Digital

Hyderabad’s ‘Smart Policing’ Project Is Simply Mass Surveillance in Disguise

With the implementation of central criminal tracking databases going slow, the Telangana police is effectively building its own StateGRID without any major cyber security or privacy protections.

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Hyderabad just may be the most surveilled city in India. Credit: PTI

Update: Addressing the author and audience during a conference, Hyderabad’s police commissioner announced that the IPIH project has been transferred to the IT department after the initial tender was released. Both the commissioner and a senior IT department official assured the access to data is highly restricted, but is being used for better service delivery and detecting fraud.


Hyderabad: The Centre’s delay in properly implementing the Crime and Criminal Tracking Network and Systems (CCTNS) scheme is forcing individual police departments to build their own surveillance networks under the pretext of smart policing.

The Hyderabad police force, for instance, has already built its own criminal tracking system and has started moving forward with the construction of a database with that will help profile every resident and citizen; even those potentially without any criminal background.

The database, known as the ‘Integrated People Information Hub’ (IPIH) offers a “360-degree view” of citizens, according to police commissioner M. Mahender Reddy as reported in Telangana Today.

The IPIH is being promoted primarily as a smart policing mechanism in order to attract foreign direct investment (FDI), according to the tender. The technical architecture talks about the linking of CCTV footage, fingerprints data, call data records (CDR) using entity matching and other data mining algorithms. Other variables for the system include a citizen’s name, father’s name, mother’s name, spouse’s name, address, date of birth, mobile number, contact number, driving license, voter ID, Aadhaar number and a crime number.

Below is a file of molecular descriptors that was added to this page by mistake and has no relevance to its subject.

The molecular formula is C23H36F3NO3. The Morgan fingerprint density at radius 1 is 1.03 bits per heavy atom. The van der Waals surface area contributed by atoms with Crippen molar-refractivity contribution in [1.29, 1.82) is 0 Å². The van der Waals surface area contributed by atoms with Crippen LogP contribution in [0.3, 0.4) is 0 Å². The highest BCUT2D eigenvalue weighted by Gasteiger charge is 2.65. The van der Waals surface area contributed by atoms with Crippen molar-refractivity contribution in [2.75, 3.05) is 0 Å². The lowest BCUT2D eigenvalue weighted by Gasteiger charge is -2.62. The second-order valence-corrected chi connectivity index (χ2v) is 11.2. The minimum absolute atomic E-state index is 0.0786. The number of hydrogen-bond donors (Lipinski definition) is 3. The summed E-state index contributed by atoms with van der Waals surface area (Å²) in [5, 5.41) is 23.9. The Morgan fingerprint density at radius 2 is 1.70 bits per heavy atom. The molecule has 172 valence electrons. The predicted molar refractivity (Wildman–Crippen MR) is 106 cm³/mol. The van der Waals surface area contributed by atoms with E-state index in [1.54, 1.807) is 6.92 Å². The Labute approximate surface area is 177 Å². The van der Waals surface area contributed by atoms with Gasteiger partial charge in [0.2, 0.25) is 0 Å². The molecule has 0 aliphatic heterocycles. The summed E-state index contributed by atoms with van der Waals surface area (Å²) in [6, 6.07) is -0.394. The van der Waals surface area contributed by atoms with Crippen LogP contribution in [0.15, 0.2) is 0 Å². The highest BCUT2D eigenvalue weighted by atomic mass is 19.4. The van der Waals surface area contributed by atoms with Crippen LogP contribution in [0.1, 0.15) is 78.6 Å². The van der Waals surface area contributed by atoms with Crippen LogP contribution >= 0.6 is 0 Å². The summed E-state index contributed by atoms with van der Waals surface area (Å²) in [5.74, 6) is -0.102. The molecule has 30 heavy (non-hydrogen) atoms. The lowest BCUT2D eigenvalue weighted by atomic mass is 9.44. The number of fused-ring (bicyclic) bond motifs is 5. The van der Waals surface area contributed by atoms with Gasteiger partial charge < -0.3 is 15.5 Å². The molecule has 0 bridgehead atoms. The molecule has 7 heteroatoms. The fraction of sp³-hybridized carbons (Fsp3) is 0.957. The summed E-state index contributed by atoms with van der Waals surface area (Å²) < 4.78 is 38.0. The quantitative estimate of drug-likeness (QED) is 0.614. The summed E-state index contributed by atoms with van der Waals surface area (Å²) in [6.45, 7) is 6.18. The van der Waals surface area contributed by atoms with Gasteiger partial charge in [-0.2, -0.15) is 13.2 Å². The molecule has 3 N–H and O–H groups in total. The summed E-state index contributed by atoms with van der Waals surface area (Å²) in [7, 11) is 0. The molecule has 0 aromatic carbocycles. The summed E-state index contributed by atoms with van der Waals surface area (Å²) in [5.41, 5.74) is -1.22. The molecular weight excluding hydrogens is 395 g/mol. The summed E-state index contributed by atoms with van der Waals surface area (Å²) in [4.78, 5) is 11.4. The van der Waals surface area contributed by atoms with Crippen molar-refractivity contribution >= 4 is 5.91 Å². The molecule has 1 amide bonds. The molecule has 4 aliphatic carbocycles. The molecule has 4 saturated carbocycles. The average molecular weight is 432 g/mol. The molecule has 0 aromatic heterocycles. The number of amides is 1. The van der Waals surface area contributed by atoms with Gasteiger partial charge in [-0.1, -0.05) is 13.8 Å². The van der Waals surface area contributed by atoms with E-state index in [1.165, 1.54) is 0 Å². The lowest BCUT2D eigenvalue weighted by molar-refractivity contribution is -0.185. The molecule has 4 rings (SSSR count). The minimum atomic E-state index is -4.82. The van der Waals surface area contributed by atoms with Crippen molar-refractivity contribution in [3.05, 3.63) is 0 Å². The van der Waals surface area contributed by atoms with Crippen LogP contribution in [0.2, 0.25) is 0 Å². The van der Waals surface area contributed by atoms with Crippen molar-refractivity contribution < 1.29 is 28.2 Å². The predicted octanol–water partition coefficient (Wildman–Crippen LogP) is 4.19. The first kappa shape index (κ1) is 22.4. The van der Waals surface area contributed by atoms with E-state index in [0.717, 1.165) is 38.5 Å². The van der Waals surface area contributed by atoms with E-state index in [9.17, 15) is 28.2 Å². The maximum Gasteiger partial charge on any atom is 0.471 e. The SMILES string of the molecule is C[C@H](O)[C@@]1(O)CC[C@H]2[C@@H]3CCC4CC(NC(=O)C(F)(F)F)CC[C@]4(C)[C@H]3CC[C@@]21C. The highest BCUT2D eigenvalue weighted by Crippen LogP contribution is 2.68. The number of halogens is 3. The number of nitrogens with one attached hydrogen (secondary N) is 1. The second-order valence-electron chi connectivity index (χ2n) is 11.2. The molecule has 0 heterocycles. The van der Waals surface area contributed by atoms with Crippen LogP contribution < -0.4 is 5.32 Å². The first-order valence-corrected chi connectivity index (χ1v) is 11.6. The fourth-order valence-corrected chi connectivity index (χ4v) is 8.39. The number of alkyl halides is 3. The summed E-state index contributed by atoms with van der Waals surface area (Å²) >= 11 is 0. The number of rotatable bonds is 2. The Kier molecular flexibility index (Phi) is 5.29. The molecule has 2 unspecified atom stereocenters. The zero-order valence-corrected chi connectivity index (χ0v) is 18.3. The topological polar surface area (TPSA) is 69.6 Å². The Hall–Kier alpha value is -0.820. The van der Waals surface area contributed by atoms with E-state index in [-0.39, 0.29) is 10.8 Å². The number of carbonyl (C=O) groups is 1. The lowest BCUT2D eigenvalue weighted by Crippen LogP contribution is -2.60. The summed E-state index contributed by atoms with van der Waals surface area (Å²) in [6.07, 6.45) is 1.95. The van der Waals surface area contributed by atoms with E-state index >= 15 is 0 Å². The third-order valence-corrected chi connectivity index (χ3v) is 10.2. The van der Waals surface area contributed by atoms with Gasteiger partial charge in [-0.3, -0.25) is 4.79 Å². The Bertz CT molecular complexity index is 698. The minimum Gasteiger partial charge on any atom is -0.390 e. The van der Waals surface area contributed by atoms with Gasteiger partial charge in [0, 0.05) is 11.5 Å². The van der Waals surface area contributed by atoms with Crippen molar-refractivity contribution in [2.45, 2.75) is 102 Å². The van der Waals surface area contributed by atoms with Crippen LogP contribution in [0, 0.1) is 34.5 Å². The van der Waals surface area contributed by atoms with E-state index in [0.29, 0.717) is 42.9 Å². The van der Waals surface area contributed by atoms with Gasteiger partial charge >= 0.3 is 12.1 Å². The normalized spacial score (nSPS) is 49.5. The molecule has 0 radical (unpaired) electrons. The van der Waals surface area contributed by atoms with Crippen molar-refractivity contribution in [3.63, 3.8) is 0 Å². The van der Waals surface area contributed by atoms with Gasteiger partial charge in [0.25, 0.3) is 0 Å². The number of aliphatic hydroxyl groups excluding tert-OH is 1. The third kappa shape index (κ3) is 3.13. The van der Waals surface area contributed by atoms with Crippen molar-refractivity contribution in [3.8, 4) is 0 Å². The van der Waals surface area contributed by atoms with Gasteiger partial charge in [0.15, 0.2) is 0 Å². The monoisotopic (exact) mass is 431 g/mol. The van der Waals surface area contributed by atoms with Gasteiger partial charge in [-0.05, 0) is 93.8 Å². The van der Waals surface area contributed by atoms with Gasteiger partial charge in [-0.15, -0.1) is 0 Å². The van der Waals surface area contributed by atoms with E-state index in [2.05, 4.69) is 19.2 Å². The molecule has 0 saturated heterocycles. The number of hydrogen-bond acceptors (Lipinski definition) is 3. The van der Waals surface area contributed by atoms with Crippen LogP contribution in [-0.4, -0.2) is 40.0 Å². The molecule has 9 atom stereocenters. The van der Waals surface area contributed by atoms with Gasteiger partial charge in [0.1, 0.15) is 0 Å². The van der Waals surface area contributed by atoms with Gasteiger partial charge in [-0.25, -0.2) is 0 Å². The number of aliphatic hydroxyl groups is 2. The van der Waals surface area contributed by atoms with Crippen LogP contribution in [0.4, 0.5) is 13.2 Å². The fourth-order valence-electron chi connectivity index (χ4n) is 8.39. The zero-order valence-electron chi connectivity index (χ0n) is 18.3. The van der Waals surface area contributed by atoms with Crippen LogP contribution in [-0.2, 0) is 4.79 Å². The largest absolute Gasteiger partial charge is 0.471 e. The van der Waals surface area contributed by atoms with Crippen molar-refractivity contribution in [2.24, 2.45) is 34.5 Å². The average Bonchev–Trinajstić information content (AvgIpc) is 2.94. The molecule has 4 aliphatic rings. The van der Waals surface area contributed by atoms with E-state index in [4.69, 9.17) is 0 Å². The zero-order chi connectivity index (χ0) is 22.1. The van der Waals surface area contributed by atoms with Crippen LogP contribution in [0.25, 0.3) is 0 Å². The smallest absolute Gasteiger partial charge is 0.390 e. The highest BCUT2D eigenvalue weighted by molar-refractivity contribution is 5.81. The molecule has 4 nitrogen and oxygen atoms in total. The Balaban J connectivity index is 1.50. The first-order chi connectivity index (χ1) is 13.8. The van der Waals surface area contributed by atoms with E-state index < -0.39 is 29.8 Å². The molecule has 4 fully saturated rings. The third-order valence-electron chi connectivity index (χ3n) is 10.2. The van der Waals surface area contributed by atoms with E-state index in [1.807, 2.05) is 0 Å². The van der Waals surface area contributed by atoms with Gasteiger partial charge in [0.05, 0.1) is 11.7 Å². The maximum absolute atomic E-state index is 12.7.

These separate data points help identity and group the records of a citizen or crime history of a citizen as well as identifying the relationships the person shares with others. All of this data has already been collected by the state government right after formation of Telangana through a large scale survey called ‘Samagra Kutumba Survey’ – a mini-Census if you will.

Designed to be used by every department in the state, IPIH defies the logic of the ‘Principle of Least Privilege’. A popular credo in the field of information and cybersecurity, this informal rule quite simply states that any software, program or user should be able to access only the information and resources that are necessary for a particular and legitimate purpose.

IPIH

A 360 degree view of Hyderabad’s citizens. Credit: Hyderabad Police.

Disguised as a measure to control corruption and tax evaders, this massive database is very similar to what central intelligence agencies want access through NatGRID. The implementation of the NatGRID system, like CCTNS, has been delayed over the years.

The IPIH tender document cites example of US Department of Homeland security using such similar measures for policing and profiling passengers, but fails to acknowledge India’s national efforts along similar lines. The Hyderabad police is creating yet another parallel mass surveillance database, with minimal security features, that will be shared with every other government employee in the state of Telangana.

The need for mass surveillance in India didn’t start with the Mumbai attack of 26/11, but in South India pre-dates to the Hyderabad twin bombings of 2007 – when a blast right opposite the state secretariat sent shivers into the bureaucrats, political class and police of the then-united Andhra Pradesh. What followed was a series of surveillance measures including cameras all over the city. Hyderabad has large number of surveillance cameras numbering around 30,000 – much higher than other major cities, which trail far behind at 5,000-6,000 cameras. When it comes to surveillance, Hyderabad may be the most surveilled city in India, with city police hoping to increase the number of cameras up to 1 lakh.